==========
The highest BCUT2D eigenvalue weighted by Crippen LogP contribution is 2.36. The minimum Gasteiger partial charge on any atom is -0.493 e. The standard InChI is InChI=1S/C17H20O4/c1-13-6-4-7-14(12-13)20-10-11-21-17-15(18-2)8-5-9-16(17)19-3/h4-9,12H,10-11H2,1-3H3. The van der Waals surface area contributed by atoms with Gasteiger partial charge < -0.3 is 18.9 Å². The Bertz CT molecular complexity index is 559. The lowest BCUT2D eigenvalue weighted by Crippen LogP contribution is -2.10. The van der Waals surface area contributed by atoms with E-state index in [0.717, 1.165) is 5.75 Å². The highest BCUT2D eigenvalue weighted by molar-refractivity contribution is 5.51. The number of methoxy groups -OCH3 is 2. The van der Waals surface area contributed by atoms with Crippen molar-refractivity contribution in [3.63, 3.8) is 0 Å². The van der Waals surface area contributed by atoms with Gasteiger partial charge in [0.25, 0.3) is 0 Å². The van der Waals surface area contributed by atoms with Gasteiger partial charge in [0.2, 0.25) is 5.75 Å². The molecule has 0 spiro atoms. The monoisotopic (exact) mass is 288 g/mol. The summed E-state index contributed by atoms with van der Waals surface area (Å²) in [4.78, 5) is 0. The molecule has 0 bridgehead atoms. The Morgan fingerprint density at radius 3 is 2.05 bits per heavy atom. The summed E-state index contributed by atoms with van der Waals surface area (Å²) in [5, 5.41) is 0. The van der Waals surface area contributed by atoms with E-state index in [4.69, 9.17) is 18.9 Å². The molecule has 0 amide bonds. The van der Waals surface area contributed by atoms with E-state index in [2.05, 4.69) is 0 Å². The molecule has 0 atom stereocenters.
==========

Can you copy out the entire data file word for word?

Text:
The highest BCUT2D eigenvalue weighted by Crippen LogP contribution is 2.36. The minimum Gasteiger partial charge on any atom is -0.493 e. The standard InChI is InChI=1S/C17H20O4/c1-13-6-4-7-14(12-13)20-10-11-21-17-15(18-2)8-5-9-16(17)19-3/h4-9,12H,10-11H2,1-3H3. The van der Waals surface area contributed by atoms with Gasteiger partial charge < -0.3 is 18.9 Å². The Bertz CT molecular complexity index is 559. The lowest BCUT2D eigenvalue weighted by Crippen LogP contribution is -2.10. The van der Waals surface area contributed by atoms with E-state index in [0.717, 1.165) is 5.75 Å². The highest BCUT2D eigenvalue weighted by molar-refractivity contribution is 5.51. The number of methoxy groups -OCH3 is 2. The van der Waals surface area contributed by atoms with Crippen molar-refractivity contribution in [3.63, 3.8) is 0 Å². The van der Waals surface area contributed by atoms with Gasteiger partial charge in [0.25, 0.3) is 0 Å². The van der Waals surface area contributed by atoms with Gasteiger partial charge in [0.2, 0.25) is 5.75 Å². The molecule has 0 spiro atoms. The monoisotopic (exact) mass is 288 g/mol. The summed E-state index contributed by atoms with van der Waals surface area (Å²) in [4.78, 5) is 0. The molecule has 0 bridgehead atoms. The Morgan fingerprint density at radius 3 is 2.05 bits per heavy atom. The summed E-state index contributed by atoms with van der Waals surface area (Å²) in [5, 5.41) is 0. The van der Waals surface area contributed by atoms with E-state index in [4.69, 9.17) is 18.9 Å². The molecule has 0 amide bonds. The van der Waals surface area contributed by atoms with E-state index in [2.05, 4.69) is 0 Å². The molecule has 0 atom stereocenters.